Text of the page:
Randi Shade On Success
Mar 8 2009
Randi Shade is a friend of mine and she is currently a member of the Austin City Council. She and I were both doing our first high-tech start-ups around the same time many moons ago. I interviewed Randi for The University of Texas at Austin’s alumni magazine, The Alcalde, for an article that was published in the November/December 2005 issue. My writing partner, Pam Losefksy, and I pulled these articles together and you can see them on the Success Profiles page of this blog. You can see the full article on Randi by clicking HERE (pdf).
Randi received her BA from UT in 1988 and her MBA from Harvard. She is currently an Austin City Council member and mother to two young kids. She founded Charitygift, a company that allows people to make donations to charities via the Internet. She was then the VP of gift cards for the company that acquired Charitygift. Previously she was the director of the Entrepreneur’s Foundation and founding executive director of the Texas Commission on Volunteerism and Community Service (now called the OneStar National Service Commission). Shade was responsible for launching AmeriCorps in Texas.
We started the article with this quote by Randi:
Success to me is living a life that matters. I’ve tried to do that, combining my experiences in government, business, and philanthropy to do meaningful work, but I feel that you never really “achieve” success. You never get to do the touchdown dance, or cross the finish line, because success is a moving target.
She then went on to say.
When I went to business school, there were many people who said, “It’s important to spend the first third of your life learning, the second third earning, and the last third serving,” as if you can cap your career off with service, and it’s something you do in retirement. I completely disagree with that. I think you need to be doing all three throughout your life, simultaneously, and I believe that is a big part of success.
I think it’s true that ‘success is a moving target.’ Once you accomplish something you can savor it for a little bit but then it’s on to the next thing. Here in the Western world we also define success in more material terms than in other cultures although the Western influence is strong and has permeated throughout the globe. Other cultures sometimes measure success when one achieves nirvana or a state of being free from suffering and wanting. It seems to me that both measures of success are fleeting unless you happen to be able to sit under a tree day & night and if you don’t have kids. 🙂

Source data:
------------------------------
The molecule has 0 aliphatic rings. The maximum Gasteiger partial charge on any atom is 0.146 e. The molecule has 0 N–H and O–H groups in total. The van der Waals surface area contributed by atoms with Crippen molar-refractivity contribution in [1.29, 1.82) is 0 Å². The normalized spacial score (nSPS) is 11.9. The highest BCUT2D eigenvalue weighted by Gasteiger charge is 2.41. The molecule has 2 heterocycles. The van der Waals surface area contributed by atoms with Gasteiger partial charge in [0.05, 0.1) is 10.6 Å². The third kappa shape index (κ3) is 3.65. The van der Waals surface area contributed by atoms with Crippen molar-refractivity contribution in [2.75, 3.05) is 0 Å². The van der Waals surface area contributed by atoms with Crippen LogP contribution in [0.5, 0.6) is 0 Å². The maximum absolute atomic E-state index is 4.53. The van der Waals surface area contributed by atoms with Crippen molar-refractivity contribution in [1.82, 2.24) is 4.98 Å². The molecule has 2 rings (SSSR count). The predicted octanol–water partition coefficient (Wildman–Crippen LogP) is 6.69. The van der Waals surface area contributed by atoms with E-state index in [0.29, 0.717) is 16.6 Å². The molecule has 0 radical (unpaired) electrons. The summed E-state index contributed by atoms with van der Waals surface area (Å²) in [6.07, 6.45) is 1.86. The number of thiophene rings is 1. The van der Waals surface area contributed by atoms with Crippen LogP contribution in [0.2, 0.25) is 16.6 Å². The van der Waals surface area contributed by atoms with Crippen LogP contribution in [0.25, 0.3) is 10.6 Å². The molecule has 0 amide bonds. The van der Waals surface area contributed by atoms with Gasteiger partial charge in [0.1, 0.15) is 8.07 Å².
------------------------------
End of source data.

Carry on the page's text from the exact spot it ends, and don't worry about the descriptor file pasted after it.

It is important to mix learning, earning, and serving, but I think the definitions of what those mean to different people are as varied as the colors in a rainbow. I am always trying to learn from my observation of people. People are fascinating to me so watching them, reading about them, and connecting with them helps me serve them. I also think serving can be defined not only in the typical community service point of view but also being the best parent you can be to your children. Ensuring your children are educated and taught to respect others is a huge service to the community and humanity. I’m sure there are many of us who have seen the results of bad parenting on our society and even if you are not earning dollars while you are a stay at home parent, you are earning huge social capital, in my opinion, by contributing good, productive human beings into society.Author: Aruni | Filed under: success, success story | Tags: randi shade | 2 Comments »